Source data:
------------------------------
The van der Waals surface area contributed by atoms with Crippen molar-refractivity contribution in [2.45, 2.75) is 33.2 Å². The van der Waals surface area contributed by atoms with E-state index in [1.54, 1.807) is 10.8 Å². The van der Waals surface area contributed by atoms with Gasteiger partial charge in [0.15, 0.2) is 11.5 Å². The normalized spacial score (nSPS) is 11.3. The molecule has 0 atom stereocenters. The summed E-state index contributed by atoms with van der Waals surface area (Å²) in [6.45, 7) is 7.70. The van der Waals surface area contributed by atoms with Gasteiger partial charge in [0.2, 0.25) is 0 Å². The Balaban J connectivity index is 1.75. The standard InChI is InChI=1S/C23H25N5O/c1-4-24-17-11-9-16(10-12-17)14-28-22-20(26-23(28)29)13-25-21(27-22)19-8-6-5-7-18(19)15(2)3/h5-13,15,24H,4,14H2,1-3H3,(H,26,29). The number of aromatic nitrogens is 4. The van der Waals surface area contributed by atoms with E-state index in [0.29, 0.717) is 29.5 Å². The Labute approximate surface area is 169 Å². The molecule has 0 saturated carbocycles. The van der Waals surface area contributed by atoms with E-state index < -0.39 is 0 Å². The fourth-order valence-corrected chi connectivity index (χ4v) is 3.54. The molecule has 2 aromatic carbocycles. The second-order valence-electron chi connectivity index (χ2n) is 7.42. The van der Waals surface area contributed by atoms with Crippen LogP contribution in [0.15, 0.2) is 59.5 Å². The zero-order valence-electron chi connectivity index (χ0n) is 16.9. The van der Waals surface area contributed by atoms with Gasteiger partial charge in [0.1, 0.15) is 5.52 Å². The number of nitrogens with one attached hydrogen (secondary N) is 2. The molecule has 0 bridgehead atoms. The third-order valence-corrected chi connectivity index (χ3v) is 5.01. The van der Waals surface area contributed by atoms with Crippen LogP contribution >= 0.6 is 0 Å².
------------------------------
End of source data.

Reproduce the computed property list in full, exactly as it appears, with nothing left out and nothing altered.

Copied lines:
The van der Waals surface area contributed by atoms with Crippen molar-refractivity contribution in [2.45, 2.75) is 33.2 Å². The van der Waals surface area contributed by atoms with E-state index in [1.54, 1.807) is 10.8 Å². The van der Waals surface area contributed by atoms with Gasteiger partial charge in [0.15, 0.2) is 11.5 Å². The normalized spacial score (nSPS) is 11.3. The molecule has 0 atom stereocenters. The summed E-state index contributed by atoms with van der Waals surface area (Å²) in [6.45, 7) is 7.70. The van der Waals surface area contributed by atoms with Gasteiger partial charge in [0.2, 0.25) is 0 Å². The Balaban J connectivity index is 1.75. The standard InChI is InChI=1S/C23H25N5O/c1-4-24-17-11-9-16(10-12-17)14-28-22-20(26-23(28)29)13-25-21(27-22)19-8-6-5-7-18(19)15(2)3/h5-13,15,24H,4,14H2,1-3H3,(H,26,29). The number of aromatic nitrogens is 4. The van der Waals surface area contributed by atoms with E-state index in [0.29, 0.717) is 29.5 Å². The Labute approximate surface area is 169 Å². The molecule has 0 saturated carbocycles. The van der Waals surface area contributed by atoms with E-state index < -0.39 is 0 Å². The fourth-order valence-corrected chi connectivity index (χ4v) is 3.54. The molecule has 2 aromatic carbocycles. The second-order valence-electron chi connectivity index (χ2n) is 7.42. The van der Waals surface area contributed by atoms with Crippen LogP contribution in [0.15, 0.2) is 59.5 Å². The zero-order valence-electron chi connectivity index (χ0n) is 16.9. The van der Waals surface area contributed by atoms with Gasteiger partial charge in [0.1, 0.15) is 5.52 Å². The number of nitrogens with one attached hydrogen (secondary N) is 2. The molecule has 0 bridgehead atoms. The third-order valence-corrected chi connectivity index (χ3v) is 5.01. The van der Waals surface area contributed by atoms with Crippen LogP contribution >= 0.6 is 0 Å².